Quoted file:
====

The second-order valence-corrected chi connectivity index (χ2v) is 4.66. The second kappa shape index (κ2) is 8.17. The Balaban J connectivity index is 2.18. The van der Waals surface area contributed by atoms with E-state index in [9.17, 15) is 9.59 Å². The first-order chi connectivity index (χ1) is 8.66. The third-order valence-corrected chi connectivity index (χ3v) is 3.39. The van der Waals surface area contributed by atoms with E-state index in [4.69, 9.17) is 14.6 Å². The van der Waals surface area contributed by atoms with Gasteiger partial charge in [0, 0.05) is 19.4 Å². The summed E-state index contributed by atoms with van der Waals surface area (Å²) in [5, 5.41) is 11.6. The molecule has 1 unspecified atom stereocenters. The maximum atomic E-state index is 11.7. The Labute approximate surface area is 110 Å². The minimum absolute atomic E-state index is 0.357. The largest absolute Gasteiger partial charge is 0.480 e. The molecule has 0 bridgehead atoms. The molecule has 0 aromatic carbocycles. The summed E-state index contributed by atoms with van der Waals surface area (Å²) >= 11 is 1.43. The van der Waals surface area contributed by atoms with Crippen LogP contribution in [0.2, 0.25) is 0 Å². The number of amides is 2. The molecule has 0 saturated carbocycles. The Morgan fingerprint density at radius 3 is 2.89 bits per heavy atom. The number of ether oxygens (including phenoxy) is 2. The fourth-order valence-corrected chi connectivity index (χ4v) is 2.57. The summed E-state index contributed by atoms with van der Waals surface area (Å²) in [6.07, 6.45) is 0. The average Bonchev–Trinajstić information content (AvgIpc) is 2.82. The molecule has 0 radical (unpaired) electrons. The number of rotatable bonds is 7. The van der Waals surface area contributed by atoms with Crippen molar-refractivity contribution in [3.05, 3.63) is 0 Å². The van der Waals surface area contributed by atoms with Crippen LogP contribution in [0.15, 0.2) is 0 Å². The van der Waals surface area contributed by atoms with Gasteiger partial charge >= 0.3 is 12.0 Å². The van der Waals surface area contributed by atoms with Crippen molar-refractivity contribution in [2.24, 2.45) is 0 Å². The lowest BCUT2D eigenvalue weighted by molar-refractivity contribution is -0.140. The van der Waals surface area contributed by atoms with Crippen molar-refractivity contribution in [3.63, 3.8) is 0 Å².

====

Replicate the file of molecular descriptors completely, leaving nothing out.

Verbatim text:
The second-order valence-corrected chi connectivity index (χ2v) is 4.66. The second kappa shape index (κ2) is 8.17. The Balaban J connectivity index is 2.18. The van der Waals surface area contributed by atoms with E-state index in [9.17, 15) is 9.59 Å². The first-order chi connectivity index (χ1) is 8.66. The third-order valence-corrected chi connectivity index (χ3v) is 3.39. The van der Waals surface area contributed by atoms with E-state index in [4.69, 9.17) is 14.6 Å². The van der Waals surface area contributed by atoms with Gasteiger partial charge in [0, 0.05) is 19.4 Å². The summed E-state index contributed by atoms with van der Waals surface area (Å²) in [5, 5.41) is 11.6. The molecule has 1 unspecified atom stereocenters. The maximum atomic E-state index is 11.7. The Labute approximate surface area is 110 Å². The minimum absolute atomic E-state index is 0.357. The largest absolute Gasteiger partial charge is 0.480 e. The molecule has 0 bridgehead atoms. The molecule has 0 aromatic carbocycles. The summed E-state index contributed by atoms with van der Waals surface area (Å²) >= 11 is 1.43. The van der Waals surface area contributed by atoms with Crippen LogP contribution in [0.2, 0.25) is 0 Å². The number of amides is 2. The molecule has 0 saturated carbocycles. The Morgan fingerprint density at radius 3 is 2.89 bits per heavy atom. The number of ether oxygens (including phenoxy) is 2. The fourth-order valence-corrected chi connectivity index (χ4v) is 2.57. The summed E-state index contributed by atoms with van der Waals surface area (Å²) in [6.07, 6.45) is 0. The average Bonchev–Trinajstić information content (AvgIpc) is 2.82. The molecule has 0 radical (unpaired) electrons. The number of rotatable bonds is 7. The van der Waals surface area contributed by atoms with Crippen molar-refractivity contribution in [3.05, 3.63) is 0 Å². The van der Waals surface area contributed by atoms with Crippen LogP contribution in [0.15, 0.2) is 0 Å². The van der Waals surface area contributed by atoms with Gasteiger partial charge >= 0.3 is 12.0 Å². The van der Waals surface area contributed by atoms with Crippen molar-refractivity contribution in [2.24, 2.45) is 0 Å². The lowest BCUT2D eigenvalue weighted by molar-refractivity contribution is -0.140. The van der Waals surface area contributed by atoms with Crippen molar-refractivity contribution in [3.63, 3.8) is 0 Å².